As figure 1 shows, religious people (people who attend a religious service at least once a week) are more in favour of extending the scope of private property than non-religious people (the point of reference in each graph). Declared atheists (people who answer “no” to the question, “Do you believe in God?”) are even more negative, possibly because this variable captures committed Marxists. Other things being equal, a regular churchgoer is 7% more in favour of private property than an atheist.

There is quite a big difference, however, across religions. Buddhists, Catholics, Protestants and Hindus support private ownership more than the average non-religious person. By contrast, Muslims and Jews support private ownership less. A Muslim’s attitude towards private property is equivalent to that of a Catholic who is three deciles below in the income distribution.

Thus, for a given income distribution, a Muslim country is likely to exhibit much less support for private property than a Christian one. Interestingly, the positive effect is strongest for Buddhists and then for Catholics, who are twice as much in favour of private property as Protestants.

Competition is good

Religious people are also more in favour of competition, measured as support for the statement, “Competition is good. It stimulates people to work hard and develop new ideas”. Being religious has the same positive effect on the attitude towards competition as four more years of education – that is, the support for competition of a religious high school graduate is similar to that of a non-religious college graduate. As figure 2 shows, this effect differs across religious denominations. Jews, Buddhists, Catholics and Protestants (in that order) support competition, while Muslims and Hindus are strongly against it.

Equal before God?

Moreover, religious people are more willing than non-religious people to trade off some equality for more money, measured as relative support for the statement, “We need larger income differences as incentives for individual effort” versus the statement, “Income should be made more equal”.
Atheists are 4% more in favour of income equality, people with a religious upbringing are only 1.4% more, while actively religious people less than 1% (figure 3). This average behaviour hides wide differences. Catholics, and especially Muslims and Jews, are heavily biased in favour of income equality, while Protestants, Hindus and Buddhists are more in favour of incentives. It takes six more years of education for a Muslim to have the same attitude as a Catholic and eight to match a Protestant. Thus, a Muslim college graduate has equivalent views on the trade-off between equality and incentives as a Protestant who did not go to high school.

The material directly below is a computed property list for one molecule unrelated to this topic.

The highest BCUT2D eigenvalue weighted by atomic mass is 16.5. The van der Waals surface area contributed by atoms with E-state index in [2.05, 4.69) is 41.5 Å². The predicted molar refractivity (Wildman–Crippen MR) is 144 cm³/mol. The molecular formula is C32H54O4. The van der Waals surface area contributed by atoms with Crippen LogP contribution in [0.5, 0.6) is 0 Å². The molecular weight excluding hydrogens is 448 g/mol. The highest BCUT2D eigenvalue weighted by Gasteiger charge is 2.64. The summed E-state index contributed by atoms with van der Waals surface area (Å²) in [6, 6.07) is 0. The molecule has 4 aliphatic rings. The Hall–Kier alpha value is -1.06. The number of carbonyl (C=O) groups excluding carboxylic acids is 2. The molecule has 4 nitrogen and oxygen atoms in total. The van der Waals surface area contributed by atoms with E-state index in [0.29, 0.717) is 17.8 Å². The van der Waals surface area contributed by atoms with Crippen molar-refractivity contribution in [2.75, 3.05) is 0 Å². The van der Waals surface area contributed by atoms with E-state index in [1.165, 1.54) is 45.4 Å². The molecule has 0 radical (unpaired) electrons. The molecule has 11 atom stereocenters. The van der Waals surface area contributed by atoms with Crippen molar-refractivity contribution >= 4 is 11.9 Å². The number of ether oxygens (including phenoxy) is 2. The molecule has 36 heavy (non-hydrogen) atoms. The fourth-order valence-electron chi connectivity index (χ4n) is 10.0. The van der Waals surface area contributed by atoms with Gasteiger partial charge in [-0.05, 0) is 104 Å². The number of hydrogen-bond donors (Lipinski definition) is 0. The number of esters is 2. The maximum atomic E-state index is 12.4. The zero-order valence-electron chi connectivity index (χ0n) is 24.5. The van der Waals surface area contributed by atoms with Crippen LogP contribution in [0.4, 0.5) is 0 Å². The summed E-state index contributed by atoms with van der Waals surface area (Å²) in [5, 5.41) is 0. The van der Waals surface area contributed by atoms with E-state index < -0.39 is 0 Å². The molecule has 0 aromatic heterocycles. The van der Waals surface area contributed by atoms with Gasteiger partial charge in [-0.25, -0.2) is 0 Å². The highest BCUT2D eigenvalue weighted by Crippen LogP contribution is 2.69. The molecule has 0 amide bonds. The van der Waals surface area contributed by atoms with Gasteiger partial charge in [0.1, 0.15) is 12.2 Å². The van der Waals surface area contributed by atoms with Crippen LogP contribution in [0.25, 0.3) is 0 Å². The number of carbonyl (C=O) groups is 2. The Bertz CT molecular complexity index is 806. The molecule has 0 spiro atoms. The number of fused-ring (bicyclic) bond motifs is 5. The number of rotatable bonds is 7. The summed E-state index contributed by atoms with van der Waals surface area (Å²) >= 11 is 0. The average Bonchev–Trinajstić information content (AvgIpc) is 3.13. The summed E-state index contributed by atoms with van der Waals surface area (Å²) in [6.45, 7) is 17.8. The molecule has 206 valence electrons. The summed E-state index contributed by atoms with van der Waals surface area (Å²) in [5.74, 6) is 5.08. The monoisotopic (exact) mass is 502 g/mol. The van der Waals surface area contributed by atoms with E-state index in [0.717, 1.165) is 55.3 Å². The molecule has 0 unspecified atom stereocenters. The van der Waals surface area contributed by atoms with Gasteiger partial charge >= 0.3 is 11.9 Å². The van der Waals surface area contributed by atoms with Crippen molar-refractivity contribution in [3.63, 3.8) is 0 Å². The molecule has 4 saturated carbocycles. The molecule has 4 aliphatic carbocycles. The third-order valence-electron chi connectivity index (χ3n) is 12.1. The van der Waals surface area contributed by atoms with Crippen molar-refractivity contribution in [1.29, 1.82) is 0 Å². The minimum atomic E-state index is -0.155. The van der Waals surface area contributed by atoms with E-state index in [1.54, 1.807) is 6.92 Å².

By looking within a country we are able to discover how religion affects attitudes towards markets, controlling for the different institutional environments where these religions are taught and practised.

We find that Buddhism is the religion with the most pro-free market attitudes. Buddhists are strongly in favour of competition and private property, and are even willing to trade off some equality for better incentives. Christian religions are the second most capitalist. Both Catholics and Protestants are in favour of competition and private property (the former more than the latter). The Protestants also show some willingness to trade off equality for incentives, though Catholics do not.

Spread of capitalist spirit

Hindus and Jews exhibit mixed attitudes. Hindus seem to be very much against competition, but are in favour of private property and willing to trade off equality for incentives. By contrast, Jews are in favour of competition, but are more against private property and less willing to trade off equality for incentives. Finally, Islam appears as the religion least conducive to capitalism. Muslims are very much against competition, against private property and less willing to trade off equality for incentives.
But it is not impossible for capitalism to succeed in Muslim countries, as Indonesia and Malaysia show.

Understanding how the capitalist spirit can spread in countries with religious and cultural biases against free markets is an important topic for future research.

CV Luigi Zingales

Luigi Zingales is Professor of Entrepreneurship and Finance at the University of Chicago and co-author of Saving Capitalism from the Capitalists